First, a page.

Lisa Merkl said, "I spent so many hours just staring at the computer with my distance glasses, I would just constantly go, go, go for hours and hours."
Merkl ended up with computer vision syndrome. Millions who stare at a screen all day know exactly what that feels like -- dry eyes, blurry vision, eye strain and headaches.
University of Houston optometry professor David Berntsen explained, "A lot of people are surprised to hear that when they look at a computer screen or look at any type of monitor the amount they blink actually decreases."
Berntsen says you just have to remember to take time to blink.
"It sounds very simple but thinking about blinking when you're sitting there is an important thing," Berntsen said.
Having the screen in the wrong place also causes dry eyes. Your eye level should be at the top of the computer screen.
"What you don't want to have is your screen sitting up high ... where your line of sight is right in the middle of the screen," Berntsen said.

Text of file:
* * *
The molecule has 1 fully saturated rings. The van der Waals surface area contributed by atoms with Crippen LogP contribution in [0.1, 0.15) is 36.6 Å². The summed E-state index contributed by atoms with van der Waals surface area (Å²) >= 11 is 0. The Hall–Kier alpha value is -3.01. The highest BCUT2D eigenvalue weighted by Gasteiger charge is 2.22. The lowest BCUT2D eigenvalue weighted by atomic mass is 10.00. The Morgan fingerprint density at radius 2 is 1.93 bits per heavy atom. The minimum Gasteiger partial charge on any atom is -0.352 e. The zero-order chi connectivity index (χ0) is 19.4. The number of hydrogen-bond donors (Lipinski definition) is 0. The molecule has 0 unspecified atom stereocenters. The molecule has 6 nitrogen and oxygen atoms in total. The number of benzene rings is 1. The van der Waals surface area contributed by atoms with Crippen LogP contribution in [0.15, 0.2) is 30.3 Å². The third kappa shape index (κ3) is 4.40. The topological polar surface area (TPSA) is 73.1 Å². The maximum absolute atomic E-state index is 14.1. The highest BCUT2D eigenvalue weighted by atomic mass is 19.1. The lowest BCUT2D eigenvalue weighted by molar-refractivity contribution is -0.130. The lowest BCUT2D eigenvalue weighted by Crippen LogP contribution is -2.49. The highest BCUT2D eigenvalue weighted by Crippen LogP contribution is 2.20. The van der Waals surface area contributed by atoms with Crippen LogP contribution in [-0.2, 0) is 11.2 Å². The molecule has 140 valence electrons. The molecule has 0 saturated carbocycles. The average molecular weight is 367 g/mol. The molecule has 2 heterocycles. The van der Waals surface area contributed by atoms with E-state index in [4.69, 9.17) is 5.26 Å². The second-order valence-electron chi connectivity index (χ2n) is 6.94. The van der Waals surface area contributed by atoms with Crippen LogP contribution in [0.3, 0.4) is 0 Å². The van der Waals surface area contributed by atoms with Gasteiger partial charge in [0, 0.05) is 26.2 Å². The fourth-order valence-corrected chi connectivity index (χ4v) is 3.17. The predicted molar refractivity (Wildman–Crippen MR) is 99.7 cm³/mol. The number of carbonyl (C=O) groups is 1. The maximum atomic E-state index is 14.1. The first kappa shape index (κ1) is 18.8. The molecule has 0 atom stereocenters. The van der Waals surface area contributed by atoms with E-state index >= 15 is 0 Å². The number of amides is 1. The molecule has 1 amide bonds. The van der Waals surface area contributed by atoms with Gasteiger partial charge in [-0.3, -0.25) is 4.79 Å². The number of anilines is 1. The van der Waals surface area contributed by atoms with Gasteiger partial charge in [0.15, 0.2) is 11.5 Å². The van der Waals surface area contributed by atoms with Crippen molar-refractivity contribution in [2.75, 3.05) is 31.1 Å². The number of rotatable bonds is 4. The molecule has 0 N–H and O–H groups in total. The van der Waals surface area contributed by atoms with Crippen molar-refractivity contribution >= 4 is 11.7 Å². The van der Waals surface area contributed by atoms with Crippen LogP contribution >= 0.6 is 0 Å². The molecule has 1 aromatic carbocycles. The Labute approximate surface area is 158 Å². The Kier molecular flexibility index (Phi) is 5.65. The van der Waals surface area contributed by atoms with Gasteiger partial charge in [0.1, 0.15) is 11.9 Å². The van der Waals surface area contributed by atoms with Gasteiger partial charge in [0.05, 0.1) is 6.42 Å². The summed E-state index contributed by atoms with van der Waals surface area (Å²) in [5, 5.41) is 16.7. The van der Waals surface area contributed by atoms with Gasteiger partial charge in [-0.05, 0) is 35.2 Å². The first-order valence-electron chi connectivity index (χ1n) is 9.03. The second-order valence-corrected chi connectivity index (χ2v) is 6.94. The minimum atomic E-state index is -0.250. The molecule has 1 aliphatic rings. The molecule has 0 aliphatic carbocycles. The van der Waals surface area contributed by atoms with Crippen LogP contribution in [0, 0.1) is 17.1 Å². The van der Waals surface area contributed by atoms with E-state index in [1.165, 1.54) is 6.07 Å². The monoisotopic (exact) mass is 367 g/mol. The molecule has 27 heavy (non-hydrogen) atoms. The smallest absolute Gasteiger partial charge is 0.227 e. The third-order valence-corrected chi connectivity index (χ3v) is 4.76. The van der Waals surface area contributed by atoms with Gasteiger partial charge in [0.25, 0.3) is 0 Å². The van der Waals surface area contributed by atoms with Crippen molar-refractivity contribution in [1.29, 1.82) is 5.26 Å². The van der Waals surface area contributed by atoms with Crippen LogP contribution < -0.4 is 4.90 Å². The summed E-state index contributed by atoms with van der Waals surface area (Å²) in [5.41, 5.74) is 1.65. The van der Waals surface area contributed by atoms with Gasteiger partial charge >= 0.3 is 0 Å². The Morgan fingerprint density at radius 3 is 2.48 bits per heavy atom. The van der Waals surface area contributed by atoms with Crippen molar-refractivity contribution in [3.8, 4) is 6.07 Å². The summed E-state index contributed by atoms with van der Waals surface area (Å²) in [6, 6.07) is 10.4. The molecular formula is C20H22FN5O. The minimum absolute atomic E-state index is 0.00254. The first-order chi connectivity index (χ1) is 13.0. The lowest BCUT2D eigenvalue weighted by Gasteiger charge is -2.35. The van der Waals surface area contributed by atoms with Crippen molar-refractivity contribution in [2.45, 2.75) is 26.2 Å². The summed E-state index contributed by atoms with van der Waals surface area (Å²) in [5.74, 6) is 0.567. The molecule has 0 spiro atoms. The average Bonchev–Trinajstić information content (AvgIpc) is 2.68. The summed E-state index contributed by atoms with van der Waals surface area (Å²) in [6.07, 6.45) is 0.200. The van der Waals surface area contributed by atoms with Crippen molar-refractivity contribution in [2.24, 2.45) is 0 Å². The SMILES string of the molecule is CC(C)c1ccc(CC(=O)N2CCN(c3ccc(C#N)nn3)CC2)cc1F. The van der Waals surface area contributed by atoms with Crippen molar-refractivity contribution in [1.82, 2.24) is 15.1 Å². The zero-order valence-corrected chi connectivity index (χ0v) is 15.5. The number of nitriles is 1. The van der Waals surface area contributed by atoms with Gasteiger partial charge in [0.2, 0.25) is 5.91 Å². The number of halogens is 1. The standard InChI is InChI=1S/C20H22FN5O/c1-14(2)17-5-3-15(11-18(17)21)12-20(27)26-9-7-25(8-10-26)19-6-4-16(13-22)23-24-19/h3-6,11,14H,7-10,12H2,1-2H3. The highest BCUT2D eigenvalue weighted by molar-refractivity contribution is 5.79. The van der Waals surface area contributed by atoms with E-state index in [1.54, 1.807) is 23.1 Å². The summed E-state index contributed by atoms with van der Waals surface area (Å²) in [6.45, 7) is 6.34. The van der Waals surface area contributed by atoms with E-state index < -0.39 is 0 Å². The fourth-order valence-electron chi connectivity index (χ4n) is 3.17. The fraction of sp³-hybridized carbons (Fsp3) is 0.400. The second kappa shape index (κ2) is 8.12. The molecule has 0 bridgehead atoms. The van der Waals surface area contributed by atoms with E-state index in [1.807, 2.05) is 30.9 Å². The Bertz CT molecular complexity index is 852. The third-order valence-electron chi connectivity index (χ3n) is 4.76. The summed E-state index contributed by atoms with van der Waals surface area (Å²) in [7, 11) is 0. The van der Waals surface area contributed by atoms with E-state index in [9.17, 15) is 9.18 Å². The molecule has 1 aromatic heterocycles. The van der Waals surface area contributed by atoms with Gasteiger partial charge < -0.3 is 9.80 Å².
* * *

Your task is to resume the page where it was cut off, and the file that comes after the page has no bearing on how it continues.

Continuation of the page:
Glare can strain both your eyes and your neck.
Berntsen said, "Craning your neck in odd ways in order to see better because of that glare off the screen those can lead to stiffness and neck or your back over time."
To reverse computer vision syndrome:
- Avoid glare
- Set eye level at the top of the screen
- Remind yourself to blink
- Look up and focus across the room for 20 seconds
- Avoid vents -- blowing air causes dry eyes and watery eyes
Merkl solved her computer vision syndrome with computer glasses.
"No headaches, no nausea," she said. "My vision won't get as blurry and the computer glasses have just been wonderful."
And her vision actually improved.